post #63 of 98
There's a difference between acknowledging that we often need to work with what we have and there's no shame or guilt in that, and saying that a big kid is just as safe as a similarly-sized adult in the front seat. A kid is not as safe as an adult in the front. That is a fact.

It is also a fact that the OP has four kids in an Outback. Of the four kids, the 10yo is safest in front. I would like to see the child in a backless booster if it doesn't make the belt fit all wonky, because one of the dangers of kids in the front is poor belt fit and immature hips. A backless booster can help mitigate that.
post #64 of 98
Quote:
Originally Posted by RaeDyCo View Post
Wow, you can get your drivers learner permit here at age 14... I thought the age was 12 also, never heard 15 before. Especially when my 4 brothers were all over 5'6 by the time they were 12!
I'm not sure about other states but I'm pretty sure in Michigan (where I'm from) you can get a learners permit and drive with a parent at 14 years 9 months. (Wikipedia lists 10 states where you can get it sooner with 2 states allowing teens under 15 to drive alone.)
post #65 of 98
Quote:
Originally Posted by chickabiddy View Post
There's a difference between acknowledging that we often need to work with what we have and there's no shame or guilt in that, and saying that a big kid is just as safe as a similarly-sized adult in the front seat. A kid is not as safe as an adult in the front. That is a fact.

It is also a fact that the OP has four kids in an Outback. Of the four kids, the 10yo is safest in front. I would like to see the child in a backless booster if it doesn't make the belt fit all wonky, because one of the dangers of kids in the front is poor belt fit and immature hips. A backless booster can help mitigate that.
Nobody is trying to shame the OP. She asked if it's safe, and she got honest answers.
post #66 of 98
[QUOTE=an_aurora;15788537]Which is completely a moot point since the OP's car, along withe all passenger cars in the US, cannot have the airbags deactivated.
[/B][/QUOTE=an_aurora;15788537]


YES you can do this! Mine are all deactivated and I did the deactivating myself. You just have to take initiative to figure out how to do this. Because air bags are NOT a one-size fits all solution (as much as the government would like it to be)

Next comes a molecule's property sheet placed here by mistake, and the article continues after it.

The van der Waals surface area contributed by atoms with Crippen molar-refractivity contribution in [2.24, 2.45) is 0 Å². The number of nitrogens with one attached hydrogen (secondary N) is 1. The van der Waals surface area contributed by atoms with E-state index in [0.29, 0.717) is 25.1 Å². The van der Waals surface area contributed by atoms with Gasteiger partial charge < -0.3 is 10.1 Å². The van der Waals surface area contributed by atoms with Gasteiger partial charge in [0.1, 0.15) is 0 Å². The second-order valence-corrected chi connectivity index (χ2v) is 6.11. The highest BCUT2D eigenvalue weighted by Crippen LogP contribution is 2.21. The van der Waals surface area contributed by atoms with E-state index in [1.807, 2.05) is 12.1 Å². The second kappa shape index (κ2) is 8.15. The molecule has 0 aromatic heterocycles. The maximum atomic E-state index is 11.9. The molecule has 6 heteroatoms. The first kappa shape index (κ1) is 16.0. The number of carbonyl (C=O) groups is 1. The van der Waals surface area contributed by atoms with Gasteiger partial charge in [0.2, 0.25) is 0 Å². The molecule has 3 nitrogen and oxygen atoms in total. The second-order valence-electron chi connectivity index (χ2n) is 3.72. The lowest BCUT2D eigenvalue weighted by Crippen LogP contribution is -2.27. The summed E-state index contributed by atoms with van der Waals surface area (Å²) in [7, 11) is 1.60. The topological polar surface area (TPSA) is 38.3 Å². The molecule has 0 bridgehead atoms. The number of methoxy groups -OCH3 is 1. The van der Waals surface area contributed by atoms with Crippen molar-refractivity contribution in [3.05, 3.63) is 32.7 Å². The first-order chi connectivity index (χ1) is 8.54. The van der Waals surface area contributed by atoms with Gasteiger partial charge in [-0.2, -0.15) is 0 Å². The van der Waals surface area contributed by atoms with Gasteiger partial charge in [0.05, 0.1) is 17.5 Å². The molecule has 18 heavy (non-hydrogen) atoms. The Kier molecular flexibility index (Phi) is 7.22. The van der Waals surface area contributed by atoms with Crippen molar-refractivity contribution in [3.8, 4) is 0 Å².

The OP could have the 10 year old in the front WITHOUT the airbags activated as another solution to her problem.
post #67 of 98
What would happen if you can't get 3 carseats in the back? In an outback that is a real concern, 3 radians may fit, have you tried that out yet?



There is a difference between at 10 year old and a 12 year old. The OP said her 2 year old was small but never mentioned the size of her 10 year old.
post #68 of 98
It is possible to get three carseats in an older Outback. The older ones are actually wider and less humpy than the newer ones.
post #69 of 98
I thought part of the reason for air bags was a second line of defense for people who forgot to wear a seat belt. If the seat's as far back as possible and the 10.5 year old is properly wearing a seat belt (and ime, most front seat belts fit shorter people MUCH better than most back seat belts (grrrrr, fricking HATE most rear seat belts and their stupid neck scratching slipping POS position in relation to the seat /rant)) how much does the presence of an air bag even matter?

As for side impact airbags, my car has them in back too, so they might be a moot point.
post #70 of 98
Sorry if I missed it and someone has already posted it but you can legally get an on off switch installed to turn it off when a child rides in front. I recently helped a friend get this form submitted for her husband who's necessary medical equipment would make airbag deployment dangerous.

Here is the form you need:

http://www.safercar.gov/staticfiles/...ch_Request.pdf

Good luck!
post #71 of 98
Quote:
Originally Posted by Jessnet View Post
Okay, really? I mean really?

How, as parents, do we justify that one year they are not old enough to even sit in the front, but the next year they are old enough to do the driving - presumably from the front seat I might add.
Ha! In Iowa, you can get your permit at FOURTEEN! And, if you're in the country, sometimes they'll issue "school permits" where a 14 or 15-year-old can drive ALONE to and from school.

Forgot to mention that, also, we occasionally see ten-year-olds driving tractors on highways. No permit needed.

I agree that children need to ride safely in cars. But we don't need to be extreme about it. I'd let my 10-year old ride in the front seat in your situation.
post #72 of 98
Quote:
Originally Posted by Jessnet View Post
Okay, really? I mean really?

How, as parents, do we justify that one year they are not old enough to even sit in the front, but the next year they are old enough to do the driving - presumably from the front seat I might add.

If the children are relegated to the back seat for soooo long how are they even going to learn how to drive? They learn over time by watching us and being able to observe traffic patterns and how cars switch lanes and move and interact. (not to mention other important things, like directions and landmarks)

When I am in the backseat I can't see anything: directions, how the stick shift works, where the keys go, how far ahead you have to start breaking so as not to hit the car in front. These are things our future drivers should know before they start driving with drivers ed.